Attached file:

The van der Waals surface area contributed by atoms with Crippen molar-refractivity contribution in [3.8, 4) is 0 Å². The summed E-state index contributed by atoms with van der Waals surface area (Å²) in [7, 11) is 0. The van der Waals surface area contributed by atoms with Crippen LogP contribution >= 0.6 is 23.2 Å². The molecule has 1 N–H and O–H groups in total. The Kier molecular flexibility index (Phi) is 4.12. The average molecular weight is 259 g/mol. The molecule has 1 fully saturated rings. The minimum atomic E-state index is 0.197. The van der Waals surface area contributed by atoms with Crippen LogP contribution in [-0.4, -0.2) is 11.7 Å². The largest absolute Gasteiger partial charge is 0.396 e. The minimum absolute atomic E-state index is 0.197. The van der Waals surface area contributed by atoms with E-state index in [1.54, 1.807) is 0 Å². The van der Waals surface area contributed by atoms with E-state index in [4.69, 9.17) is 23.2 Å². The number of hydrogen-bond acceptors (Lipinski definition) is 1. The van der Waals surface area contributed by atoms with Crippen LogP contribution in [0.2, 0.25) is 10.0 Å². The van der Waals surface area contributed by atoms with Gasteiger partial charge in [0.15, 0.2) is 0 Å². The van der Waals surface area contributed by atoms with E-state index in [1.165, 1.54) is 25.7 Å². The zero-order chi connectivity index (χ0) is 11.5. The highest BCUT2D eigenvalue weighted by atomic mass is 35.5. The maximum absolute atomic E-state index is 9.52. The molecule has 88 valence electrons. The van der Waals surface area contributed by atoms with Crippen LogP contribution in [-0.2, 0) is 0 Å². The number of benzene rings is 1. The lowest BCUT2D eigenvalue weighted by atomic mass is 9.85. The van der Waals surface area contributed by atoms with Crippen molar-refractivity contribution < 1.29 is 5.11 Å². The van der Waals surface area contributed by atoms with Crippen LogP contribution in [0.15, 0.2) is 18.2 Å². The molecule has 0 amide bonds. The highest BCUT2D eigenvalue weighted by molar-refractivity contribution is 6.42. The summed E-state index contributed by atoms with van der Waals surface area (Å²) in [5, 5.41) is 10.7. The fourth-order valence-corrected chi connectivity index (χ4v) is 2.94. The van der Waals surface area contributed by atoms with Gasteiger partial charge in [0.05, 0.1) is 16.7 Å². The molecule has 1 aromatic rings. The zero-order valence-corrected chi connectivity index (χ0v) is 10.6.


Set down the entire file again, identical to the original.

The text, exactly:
The van der Waals surface area contributed by atoms with Crippen molar-refractivity contribution in [3.8, 4) is 0 Å². The summed E-state index contributed by atoms with van der Waals surface area (Å²) in [7, 11) is 0. The van der Waals surface area contributed by atoms with Crippen LogP contribution >= 0.6 is 23.2 Å². The molecule has 1 N–H and O–H groups in total. The Kier molecular flexibility index (Phi) is 4.12. The average molecular weight is 259 g/mol. The molecule has 1 fully saturated rings. The minimum atomic E-state index is 0.197. The van der Waals surface area contributed by atoms with Crippen LogP contribution in [-0.4, -0.2) is 11.7 Å². The largest absolute Gasteiger partial charge is 0.396 e. The minimum absolute atomic E-state index is 0.197. The van der Waals surface area contributed by atoms with E-state index in [1.54, 1.807) is 0 Å². The van der Waals surface area contributed by atoms with E-state index in [4.69, 9.17) is 23.2 Å². The number of hydrogen-bond acceptors (Lipinski definition) is 1. The van der Waals surface area contributed by atoms with Crippen LogP contribution in [0.2, 0.25) is 10.0 Å². The van der Waals surface area contributed by atoms with Gasteiger partial charge in [0.15, 0.2) is 0 Å². The van der Waals surface area contributed by atoms with E-state index in [1.165, 1.54) is 25.7 Å². The zero-order chi connectivity index (χ0) is 11.5. The highest BCUT2D eigenvalue weighted by atomic mass is 35.5. The maximum absolute atomic E-state index is 9.52. The molecule has 88 valence electrons. The van der Waals surface area contributed by atoms with Crippen LogP contribution in [-0.2, 0) is 0 Å². The number of benzene rings is 1. The lowest BCUT2D eigenvalue weighted by atomic mass is 9.85. The van der Waals surface area contributed by atoms with Crippen molar-refractivity contribution < 1.29 is 5.11 Å². The van der Waals surface area contributed by atoms with Crippen LogP contribution in [0.15, 0.2) is 18.2 Å². The molecule has 0 amide bonds. The highest BCUT2D eigenvalue weighted by molar-refractivity contribution is 6.42. The summed E-state index contributed by atoms with van der Waals surface area (Å²) in [5, 5.41) is 10.7. The fourth-order valence-corrected chi connectivity index (χ4v) is 2.94. The van der Waals surface area contributed by atoms with Gasteiger partial charge in [0.05, 0.1) is 16.7 Å². The molecule has 1 aromatic rings. The zero-order valence-corrected chi connectivity index (χ0v) is 10.6.